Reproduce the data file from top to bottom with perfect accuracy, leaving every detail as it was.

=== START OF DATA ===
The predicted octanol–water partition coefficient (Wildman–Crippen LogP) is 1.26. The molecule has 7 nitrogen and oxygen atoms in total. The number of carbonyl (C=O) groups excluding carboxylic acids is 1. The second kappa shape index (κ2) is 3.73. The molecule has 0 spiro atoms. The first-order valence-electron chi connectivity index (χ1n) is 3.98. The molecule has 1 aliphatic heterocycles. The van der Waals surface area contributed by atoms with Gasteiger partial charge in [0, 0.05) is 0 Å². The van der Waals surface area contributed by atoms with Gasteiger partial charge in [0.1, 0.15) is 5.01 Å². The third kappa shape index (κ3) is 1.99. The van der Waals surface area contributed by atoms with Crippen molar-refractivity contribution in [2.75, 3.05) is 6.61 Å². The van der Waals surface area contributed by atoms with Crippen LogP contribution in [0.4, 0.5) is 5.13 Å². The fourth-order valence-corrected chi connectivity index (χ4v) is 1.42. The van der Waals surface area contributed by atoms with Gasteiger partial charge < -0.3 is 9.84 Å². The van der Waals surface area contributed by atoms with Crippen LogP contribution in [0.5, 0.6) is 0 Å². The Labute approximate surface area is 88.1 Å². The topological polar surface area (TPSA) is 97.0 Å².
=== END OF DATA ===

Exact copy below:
The predicted octanol–water partition coefficient (Wildman–Crippen LogP) is 1.26. The molecule has 7 nitrogen and oxygen atoms in total. The number of carbonyl (C=O) groups excluding carboxylic acids is 1. The second kappa shape index (κ2) is 3.73. The molecule has 0 spiro atoms. The first-order valence-electron chi connectivity index (χ1n) is 3.98. The molecule has 1 aliphatic heterocycles. The van der Waals surface area contributed by atoms with Gasteiger partial charge in [0, 0.05) is 0 Å². The van der Waals surface area contributed by atoms with Gasteiger partial charge in [0.1, 0.15) is 5.01 Å². The third kappa shape index (κ3) is 1.99. The van der Waals surface area contributed by atoms with Crippen molar-refractivity contribution in [2.75, 3.05) is 6.61 Å². The van der Waals surface area contributed by atoms with Crippen LogP contribution in [0.4, 0.5) is 5.13 Å². The fourth-order valence-corrected chi connectivity index (χ4v) is 1.42. The van der Waals surface area contributed by atoms with Gasteiger partial charge < -0.3 is 9.84 Å². The van der Waals surface area contributed by atoms with Crippen LogP contribution in [0.5, 0.6) is 0 Å². The Labute approximate surface area is 88.1 Å². The topological polar surface area (TPSA) is 97.0 Å².